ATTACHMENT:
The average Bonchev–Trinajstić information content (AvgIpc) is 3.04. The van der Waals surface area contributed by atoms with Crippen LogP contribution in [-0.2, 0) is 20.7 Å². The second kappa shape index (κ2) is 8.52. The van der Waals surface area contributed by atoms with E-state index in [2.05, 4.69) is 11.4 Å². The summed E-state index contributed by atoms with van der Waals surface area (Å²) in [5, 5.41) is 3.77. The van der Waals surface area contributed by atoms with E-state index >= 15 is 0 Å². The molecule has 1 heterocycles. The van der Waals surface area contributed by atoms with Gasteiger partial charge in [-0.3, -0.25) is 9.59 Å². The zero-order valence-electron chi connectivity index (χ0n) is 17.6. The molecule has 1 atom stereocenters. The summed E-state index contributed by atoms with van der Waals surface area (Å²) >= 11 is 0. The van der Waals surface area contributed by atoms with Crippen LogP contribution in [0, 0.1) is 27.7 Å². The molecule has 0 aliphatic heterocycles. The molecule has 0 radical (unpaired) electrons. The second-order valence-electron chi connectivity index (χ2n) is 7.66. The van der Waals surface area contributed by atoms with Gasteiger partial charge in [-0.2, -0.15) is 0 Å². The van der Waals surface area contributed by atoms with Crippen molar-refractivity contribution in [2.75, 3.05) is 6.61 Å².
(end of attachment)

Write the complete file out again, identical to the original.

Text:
The average Bonchev–Trinajstić information content (AvgIpc) is 3.04. The van der Waals surface area contributed by atoms with Crippen LogP contribution in [-0.2, 0) is 20.7 Å². The second kappa shape index (κ2) is 8.52. The van der Waals surface area contributed by atoms with E-state index in [2.05, 4.69) is 11.4 Å². The summed E-state index contributed by atoms with van der Waals surface area (Å²) in [5, 5.41) is 3.77. The van der Waals surface area contributed by atoms with E-state index >= 15 is 0 Å². The molecule has 1 heterocycles. The van der Waals surface area contributed by atoms with Gasteiger partial charge in [-0.3, -0.25) is 9.59 Å². The zero-order valence-electron chi connectivity index (χ0n) is 17.6. The molecule has 1 atom stereocenters. The summed E-state index contributed by atoms with van der Waals surface area (Å²) >= 11 is 0. The van der Waals surface area contributed by atoms with Crippen LogP contribution in [0, 0.1) is 27.7 Å². The molecule has 0 aliphatic heterocycles. The molecule has 0 radical (unpaired) electrons. The second-order valence-electron chi connectivity index (χ2n) is 7.66. The van der Waals surface area contributed by atoms with Gasteiger partial charge in [-0.2, -0.15) is 0 Å². The van der Waals surface area contributed by atoms with Crippen molar-refractivity contribution in [2.75, 3.05) is 6.61 Å².